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BYU social entrepreneurs seek to solve world problems

BYU\'s Ballard Center for Self Reliance, part of the Marriott School of Management and located in the Tanner Building, works to reach out across all majors and disciplines and encourage social entrepreneurs in every sector.
BYU\'s Ballard Center for Self Reliance, part of the Marriott School of Management and located in the Tanner Building, works to reach out across all majors and disciplines and encourage social entrepreneurs in every sector.
Jaren Wilkey, BYU

PROVO — He doesn't fit the picture of the high-powered, pinstripe-suit-wearing MBA graduate taking on the world. In fact, Justin King, Tilapiana owner and founder, said he tried the regimen of working in corporate America after receiving his BYU bachelor's degree in finance in 2007, but somehow he didn't feel it was the right fit.

"Looking out my office window, I had amazing views of Silicon Valley," King said. "I had a great job, was working with one of the most innovative technology companies in the world and was making great money. But I desperately needed a change."

King enrolled again at BYU and earned his MBA in April. He said he believes he found the purpose he was looking for in his work as he has become a social entrepreneur. King speaks nostalgically as he reflects on how he discovered what he refers to as "that little small office in the Tanner Building" known as the Ballard Center for Self Reliance.

Today, the center includes the Peery Social Entrepreneurship Program which supports students and faculty involved in the work of social entrepreneurship. Social entrepreneurship is a form of social innovation in which innovators like King work locally and globally to find sustainable solutions to society's greatest problems. Using entrepreneurial strategies and skills, they create nonprofit and for-profit business models to solve social problems and drive change.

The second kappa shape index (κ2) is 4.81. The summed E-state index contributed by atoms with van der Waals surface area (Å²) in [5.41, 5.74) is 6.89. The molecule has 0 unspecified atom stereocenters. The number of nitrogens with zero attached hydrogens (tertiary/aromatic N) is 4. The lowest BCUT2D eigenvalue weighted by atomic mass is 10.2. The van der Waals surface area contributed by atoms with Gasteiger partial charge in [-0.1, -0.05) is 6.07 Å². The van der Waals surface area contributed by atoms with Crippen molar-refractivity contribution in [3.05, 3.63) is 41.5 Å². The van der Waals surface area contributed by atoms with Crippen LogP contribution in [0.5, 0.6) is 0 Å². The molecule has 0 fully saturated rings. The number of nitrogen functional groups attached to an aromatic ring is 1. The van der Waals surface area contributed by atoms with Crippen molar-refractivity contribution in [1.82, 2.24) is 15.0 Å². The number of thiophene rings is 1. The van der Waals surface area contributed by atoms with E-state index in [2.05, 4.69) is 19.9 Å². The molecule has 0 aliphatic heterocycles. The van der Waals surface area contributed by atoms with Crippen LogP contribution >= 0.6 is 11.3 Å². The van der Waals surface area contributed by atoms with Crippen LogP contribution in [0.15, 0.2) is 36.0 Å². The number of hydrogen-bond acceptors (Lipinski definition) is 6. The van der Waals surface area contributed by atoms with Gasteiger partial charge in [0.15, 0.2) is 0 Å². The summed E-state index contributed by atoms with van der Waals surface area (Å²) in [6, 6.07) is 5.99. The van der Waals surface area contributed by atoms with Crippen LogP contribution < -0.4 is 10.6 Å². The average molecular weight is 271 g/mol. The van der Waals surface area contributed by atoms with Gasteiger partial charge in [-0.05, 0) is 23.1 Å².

Ballard Center administrator Brad Hales said one of the goals of the center is to reach out across all majors and disciplines and encourage social entrepreneurs in every sector.

"This is not about nonprofit or for-profit, but about doing good in whatever discipline you are engaged in," Hales said. "It is about having social entrepreneurial focus where you are trying to be innovative, thoughtful and disciplined in your approach to solving social problems."

Students are able to learn how to make an impact in whatever discipline they are engaged in by participating in myriad programs and initiatives the Ballard Center offers.

The on-campus internship program, which matches students with top social innovators, was granted the Award for Innovation in Social Entrepreneurship Education from Ashoka University in April, according to a news release. The university is an international leader in supporting college social entrepreneurship programs.

After participating in an internship program, King returned from his unique mentoring experience committed to creating a solution to alleviate poverty in Ghana.